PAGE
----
Check out this article on snorting Suboxone, and please let us know what we can do to help further! You are in our thoughts.

9:42 am August 4th, 2012

I agree with your findings. Nowadays it is teenagers who are heavily addicted to alcohol and drugs. Initially, it seems just as a fun. As time pass on, they are led to a situation in which they can’t live without it. Blogs like this provides a keen knowledge on how dreadful the drug addiction is. Keep posting like this.

9:51 pm September 24th, 2012

I have tried “subs” twice and this time I have been taking them for two years without relapse. The first time I took them I wasnt ready to quit and ended up right back where I started.
Being ready to quit not just the drugs but the lifesyle and the sneaky behavior is ALL important. Otherwise your just wasting time and alot of money.
Now I combine Suboxone with a healthy dose of AA.

4:41 am December 28th, 2012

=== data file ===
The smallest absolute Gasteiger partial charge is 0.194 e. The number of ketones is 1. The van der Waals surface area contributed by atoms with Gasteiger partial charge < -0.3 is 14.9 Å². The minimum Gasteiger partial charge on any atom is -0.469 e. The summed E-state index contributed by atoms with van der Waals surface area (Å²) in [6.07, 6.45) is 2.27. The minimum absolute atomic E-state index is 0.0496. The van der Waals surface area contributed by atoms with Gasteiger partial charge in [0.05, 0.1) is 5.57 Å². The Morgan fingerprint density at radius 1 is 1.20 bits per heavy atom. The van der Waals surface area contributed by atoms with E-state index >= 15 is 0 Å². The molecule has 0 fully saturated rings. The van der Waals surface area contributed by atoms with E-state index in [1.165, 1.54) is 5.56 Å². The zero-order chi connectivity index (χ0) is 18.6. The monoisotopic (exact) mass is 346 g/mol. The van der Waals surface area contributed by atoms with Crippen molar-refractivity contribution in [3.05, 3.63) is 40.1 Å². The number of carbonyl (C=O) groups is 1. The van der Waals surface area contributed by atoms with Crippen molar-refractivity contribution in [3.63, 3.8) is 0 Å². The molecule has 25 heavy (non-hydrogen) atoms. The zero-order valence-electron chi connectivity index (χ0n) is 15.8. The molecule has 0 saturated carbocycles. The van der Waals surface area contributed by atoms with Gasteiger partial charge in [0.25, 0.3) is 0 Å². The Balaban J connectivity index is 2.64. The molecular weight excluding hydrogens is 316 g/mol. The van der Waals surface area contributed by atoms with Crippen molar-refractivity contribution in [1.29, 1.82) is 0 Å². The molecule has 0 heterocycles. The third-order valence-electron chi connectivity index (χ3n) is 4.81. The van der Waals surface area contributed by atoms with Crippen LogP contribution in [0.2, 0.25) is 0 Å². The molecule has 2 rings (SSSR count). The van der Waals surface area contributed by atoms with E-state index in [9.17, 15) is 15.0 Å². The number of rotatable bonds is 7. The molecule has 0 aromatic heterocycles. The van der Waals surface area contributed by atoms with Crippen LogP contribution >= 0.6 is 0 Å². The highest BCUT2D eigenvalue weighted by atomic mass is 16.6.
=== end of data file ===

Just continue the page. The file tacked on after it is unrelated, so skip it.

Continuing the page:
A little late to the party here but I will post anyway because I feel I can give good insight. I’ve been in and out of methadone clinics and suboxone programs all to shoot heroin. I finally snapped out of one day when I decided that I wanted to quit. No counselor or program could change my mind, I basically had to decide I was done chasing dope all day with low life people and that was not something I wanted to continue doing. I’m not a doctor but from what I understand it’s actually the bupe in Suboxone that blocks the effects of other drugs getting you high because of it’s high affinity to bind to the brain’s receptors and prevent lesser drugs (heroin, morphine, oxycontin) from binding onto the receptors. Yes, Suboxone is a powerful opiod with a long half-life. The naloxone is there to help prevent addicts from crushing, sniffing, and injecting the drug by throwing them into immediate precipitated withdrawals, Naloxone is also what they give to help revive overdose patients in the hospital. I can only speak from an IV perspective but when I was injecting Suboxone I would stir it in a spoon and let the milky white substance (naloxone) settle at the bottom and suck up everything else through the cotton and I never had a problem with being thrown into withdrawal by the naloxone. I have taken Suboxone too early after doing some other opiate and had severe withdrawals for approximately four hours. I didn’t need to go to hospital or has anyone else I have ever known had to but it’s a very unpleasant experience (hot and cold sweats, diahhrea, restless legs, skin crawling, etc), So yeah if she goes into withdrawal it might be the a good kick in the butt for her. Good Luck!